Group thinking, memory

Have you ever taken a class, or attended a lecture, where the ideas were delivered so rapidly or in so complex a manner that you learned almost nothing? If so, your working memory was probably overwhelmed over and above its capacity.

The limits of working memory

All of us process information in three steps: 1) sensory information is received, where it is 2) either disregarded or temporarily retained in working memory, and finally, 3) either discarded or stored in long-term memory.

The problem is, there is a limitation to the volume of information your working memory can hold. Think of your working memory as an empty glass: you can fill it with water, but once full, additional water just pours out the side.

That’s why, if you’re talking to someone who’s preoccupied or focused on their smartphone, your words are simply pouring out of their already filled working memory. So you have to repeat yourself, which they’ll be aware of only when they empty their cognitive cup, devoting the mental resources required to fully grasp your speech.

The impact of hearing loss on working memory

So what does this have to do with hearing loss? In terms of speech comprehension, just about everything.

If you have hearing loss, especially high-frequency hearing loss (the most common), you very likely have difficulty hearing the higher-pitched consonant sounds of speech. Consequently, it’s easy to misinterpret what is said or to miss out on words completely.

However that’s not all. Along with not hearing some spoken words, you’re also taxing your working memory as you try to comprehend speech using complementary data like context and visual signs.

This persistent processing of incomplete information burdens your working memory beyond its capability. And to complicate matters, as we grow older, the capacity of our working memory diminishes, exacerbating the consequences.

Working memory and hearing aids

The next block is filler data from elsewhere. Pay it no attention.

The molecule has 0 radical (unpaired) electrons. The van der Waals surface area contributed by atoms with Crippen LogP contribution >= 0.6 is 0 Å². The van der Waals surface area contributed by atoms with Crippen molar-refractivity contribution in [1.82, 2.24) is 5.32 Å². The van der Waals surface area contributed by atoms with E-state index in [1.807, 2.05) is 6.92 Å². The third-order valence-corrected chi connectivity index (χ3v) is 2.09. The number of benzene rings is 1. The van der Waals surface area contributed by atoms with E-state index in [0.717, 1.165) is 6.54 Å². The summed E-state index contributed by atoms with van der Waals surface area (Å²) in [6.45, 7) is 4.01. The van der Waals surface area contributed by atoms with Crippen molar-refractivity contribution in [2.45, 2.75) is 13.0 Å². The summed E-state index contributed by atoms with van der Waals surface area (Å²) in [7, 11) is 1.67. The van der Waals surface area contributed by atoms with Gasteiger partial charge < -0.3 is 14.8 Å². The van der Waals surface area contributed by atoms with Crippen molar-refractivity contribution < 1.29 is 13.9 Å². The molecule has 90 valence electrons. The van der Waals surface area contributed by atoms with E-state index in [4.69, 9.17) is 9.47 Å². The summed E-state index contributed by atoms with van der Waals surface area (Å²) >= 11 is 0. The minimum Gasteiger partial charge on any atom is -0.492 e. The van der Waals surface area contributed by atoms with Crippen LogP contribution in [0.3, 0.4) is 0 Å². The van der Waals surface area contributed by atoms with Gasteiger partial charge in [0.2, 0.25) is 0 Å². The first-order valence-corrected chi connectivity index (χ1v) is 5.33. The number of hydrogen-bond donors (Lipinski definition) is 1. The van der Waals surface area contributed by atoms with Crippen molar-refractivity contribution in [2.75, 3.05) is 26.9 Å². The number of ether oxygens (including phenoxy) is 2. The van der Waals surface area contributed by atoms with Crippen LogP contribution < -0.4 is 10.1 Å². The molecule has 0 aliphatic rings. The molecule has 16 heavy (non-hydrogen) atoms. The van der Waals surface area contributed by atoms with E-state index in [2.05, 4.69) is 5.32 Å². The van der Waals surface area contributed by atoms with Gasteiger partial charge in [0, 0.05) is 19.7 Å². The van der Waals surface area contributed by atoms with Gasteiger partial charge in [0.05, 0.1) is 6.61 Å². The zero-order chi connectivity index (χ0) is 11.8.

Hearing loss taxes working memory, creates stress, and obstructs communication. But what about hearing aids? Hearing aids are intended to enhance hearing, so in theory hearing aids should clear up working memory and improve speech comprehension, right?

That’s exactly what Jamie Desjardins, Ph.D., assistant professor in the Speech-Language Pathology Program at The University of Texas at El Paso, was intending to find out.

DesJardins studied a group of individuals in their 50s and 60s with bilateral hearing loss who had never utilized hearing aids. They took an initial cognitive test that measured working memory, attention, and processing speed, prior to ever putting on a pair of hearing aids.

Then, after utilizing hearing aids for two weeks, the group retook the test. What DesJardins found was that the group participants displayed considerable enhancement in their cognitive aptitude, with better short-term recollection and quicker processing speed. The hearing aids had expanded their working memory, reduced the amount of information tied up in working memory, and helped them increase the speed at which they processed information.

The implications of the study are wide ranging. With enhanced cognitive function, hearing aid users could see enhancement in virtually every aspect of their lives. Better speech comprehension and memory can improve conversations, strengthen relationships, enhance learning, and supercharge efficiency at work.

This experiment is one that you can try out for yourself. Our hearing aid trial period will permit you to carry out your own no-risk experiment to see if you can achieve the same improvements in memory and speech comprehension.

Are you up for the task?

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